A person visiting smiled the knowing smile to me and then said they caught how I had slipped in that word into the creed, catholic. It was the kind of banter that would take place when somebody, usually a child, did something forbidden and folks were snickering because he almost got away with it.
The Lutheran aversion to the word catholic is not Lutheran. In fact, it is not that word that was or is problematic. While some have played with the Reformation to make it out that Luther was styling a church more to his liking, the real cause of the Reformation (at least the Lutheran one) was to emphasize the word catholic and de-emphasize the word Roman. What had become the identifying character of the Roman word was conflicting with the character of the catholic word. To be blunt, Rome was getting in the way of catholic. Lutherans never had or have a problem with the word catholic; it was and is a problem with the word Roman.
And, by the way, Lutherans are not using the word catholic to say "me, too" -- yeah, we are also catholics. There are no garden varieties of catholic -- only one catholic, full, whole, complete, and universal faith. You don't have part of it or some of it are a version of it. You either have it or you don't. This is the standard Lutherans set for themselves beginning with the Augustana. This faith confessed is the catholic one. Yes, we know that it is not the Roman one but that is what the Reformation is about. Roman had replaced catholic to the point where it conflicted with what was believed, taught, confessed, and practiced at all times and in all places. The Reformers, in effect, denied that the word “catholic” was equivalent to or a synonym of “Roman.”
For all the pious drivel that has been bantered about in this 500th anniversary year, Rome is still requiring that Lutherans be Roman in order to be catholic. Lutherans are still confessing that catholic is not a synonym for Roman. Yes, we ought to be people of good will and kind and polite but we should be talking about the great issues that divide us -- not to find common ground but to resolve serious differences. Common ground is fine and has been there from the beginning. The Confutation found no problem with many articles of the Augustana and spent precious little ink on others. We know the issues. Why can't we face them and discuss them openly, like adults, not simply to find commonality but to address the historic divisions between us?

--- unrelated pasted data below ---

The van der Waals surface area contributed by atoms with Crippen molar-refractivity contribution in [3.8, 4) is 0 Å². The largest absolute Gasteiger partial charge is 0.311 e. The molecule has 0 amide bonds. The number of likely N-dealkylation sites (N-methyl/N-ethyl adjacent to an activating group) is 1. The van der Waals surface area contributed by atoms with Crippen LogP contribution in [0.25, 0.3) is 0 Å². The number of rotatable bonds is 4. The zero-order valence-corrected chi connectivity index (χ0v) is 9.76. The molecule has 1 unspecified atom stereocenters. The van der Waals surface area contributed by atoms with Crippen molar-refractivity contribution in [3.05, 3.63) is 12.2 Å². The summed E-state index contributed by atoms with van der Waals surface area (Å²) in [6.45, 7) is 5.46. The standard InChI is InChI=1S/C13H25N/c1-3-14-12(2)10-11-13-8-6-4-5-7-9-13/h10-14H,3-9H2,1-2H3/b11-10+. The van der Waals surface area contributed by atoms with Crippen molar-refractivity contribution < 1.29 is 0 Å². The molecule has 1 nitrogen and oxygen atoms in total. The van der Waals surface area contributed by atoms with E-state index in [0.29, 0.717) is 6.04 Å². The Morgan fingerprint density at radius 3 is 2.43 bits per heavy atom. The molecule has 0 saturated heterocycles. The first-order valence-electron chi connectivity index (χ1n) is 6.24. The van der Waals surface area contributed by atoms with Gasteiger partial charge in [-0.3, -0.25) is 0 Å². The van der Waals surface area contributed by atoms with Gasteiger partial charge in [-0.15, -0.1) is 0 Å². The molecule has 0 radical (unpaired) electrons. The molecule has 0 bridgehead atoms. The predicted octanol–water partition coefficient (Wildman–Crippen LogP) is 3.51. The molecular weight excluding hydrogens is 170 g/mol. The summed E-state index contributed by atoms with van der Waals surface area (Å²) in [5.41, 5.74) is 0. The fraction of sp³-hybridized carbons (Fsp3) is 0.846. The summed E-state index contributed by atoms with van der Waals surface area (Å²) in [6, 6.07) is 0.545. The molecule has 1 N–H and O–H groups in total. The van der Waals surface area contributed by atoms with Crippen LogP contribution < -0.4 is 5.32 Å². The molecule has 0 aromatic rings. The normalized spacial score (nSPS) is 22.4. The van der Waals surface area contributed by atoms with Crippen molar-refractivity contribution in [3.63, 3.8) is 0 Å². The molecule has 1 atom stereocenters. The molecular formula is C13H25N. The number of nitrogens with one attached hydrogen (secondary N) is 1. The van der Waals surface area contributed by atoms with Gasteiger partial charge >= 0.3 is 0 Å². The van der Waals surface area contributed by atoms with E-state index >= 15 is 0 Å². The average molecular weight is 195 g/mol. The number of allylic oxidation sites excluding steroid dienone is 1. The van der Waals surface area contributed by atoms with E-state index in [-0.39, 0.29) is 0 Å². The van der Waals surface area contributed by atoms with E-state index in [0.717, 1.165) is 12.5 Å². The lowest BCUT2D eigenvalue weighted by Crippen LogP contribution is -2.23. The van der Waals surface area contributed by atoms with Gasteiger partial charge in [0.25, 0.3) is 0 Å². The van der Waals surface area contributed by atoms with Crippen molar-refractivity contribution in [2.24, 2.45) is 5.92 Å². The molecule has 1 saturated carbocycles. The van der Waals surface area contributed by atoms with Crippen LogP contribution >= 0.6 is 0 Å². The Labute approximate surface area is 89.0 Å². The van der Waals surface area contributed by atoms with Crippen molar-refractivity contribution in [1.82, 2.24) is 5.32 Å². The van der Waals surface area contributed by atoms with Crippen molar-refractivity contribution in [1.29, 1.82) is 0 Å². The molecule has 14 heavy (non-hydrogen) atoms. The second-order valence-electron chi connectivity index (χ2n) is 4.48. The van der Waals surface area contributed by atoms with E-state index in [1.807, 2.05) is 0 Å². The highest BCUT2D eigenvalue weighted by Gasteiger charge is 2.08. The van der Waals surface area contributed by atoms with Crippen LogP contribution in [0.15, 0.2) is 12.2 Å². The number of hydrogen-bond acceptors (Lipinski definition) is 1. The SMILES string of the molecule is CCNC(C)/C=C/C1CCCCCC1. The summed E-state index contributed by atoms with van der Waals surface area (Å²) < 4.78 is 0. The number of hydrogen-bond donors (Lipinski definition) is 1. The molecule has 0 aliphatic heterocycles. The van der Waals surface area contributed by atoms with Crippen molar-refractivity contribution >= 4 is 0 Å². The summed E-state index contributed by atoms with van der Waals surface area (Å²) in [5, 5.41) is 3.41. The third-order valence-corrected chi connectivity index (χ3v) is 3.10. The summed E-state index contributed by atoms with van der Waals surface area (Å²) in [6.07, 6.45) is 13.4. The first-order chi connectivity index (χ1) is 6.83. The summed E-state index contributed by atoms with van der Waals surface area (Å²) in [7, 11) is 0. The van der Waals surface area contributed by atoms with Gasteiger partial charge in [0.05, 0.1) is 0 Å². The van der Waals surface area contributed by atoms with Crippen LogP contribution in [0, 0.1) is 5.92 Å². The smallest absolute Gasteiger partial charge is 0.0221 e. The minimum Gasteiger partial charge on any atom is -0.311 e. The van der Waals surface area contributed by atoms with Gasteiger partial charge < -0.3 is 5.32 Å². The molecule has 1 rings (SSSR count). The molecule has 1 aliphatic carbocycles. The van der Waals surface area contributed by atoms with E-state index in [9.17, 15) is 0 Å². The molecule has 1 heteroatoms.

FWIW, the odd curiosity is that groups that never intend to be catholic (for example, those who reject baptismal regeneration or the real presence, among other things) seem to have no problem with that word. Lutherans, who insist that what we confess and practice is either the catholic doctrine and practice or we will change it, are the ones who hesitate to embrace the word. But it is not the word catholic that was or is the problem. It is the word Roman and its equation that what is Roman is by definition catholic. At best we should be standing with others who challenge this assertion (like the East) but it seems more and more we are standing alone, both as Lutherans against Protestants out of control and as confessional Lutherans within Lutheranism.
To be honest, I am relieved 2017 is over so that we can stop spending our time correcting the false ideas of what Luther believed, who he was, and what the Reformation was all about. Now that the hype is toned down, we can get back the issues at hand. How did we celebrate the Reformation in our parish? We had indepth studies of everything in the Book of Concord except the Formula (that is coming). We had historical displays (complete with a replica of the original Luther Bible and a host of other things, including the Wittenberg altar piece). We preached the unchanging Gospel to a changing world. In short, we did the things Lutherans are supposed to do all the time. Remember the past, confess the faith, preach the Gospel, and administer the Sacraments.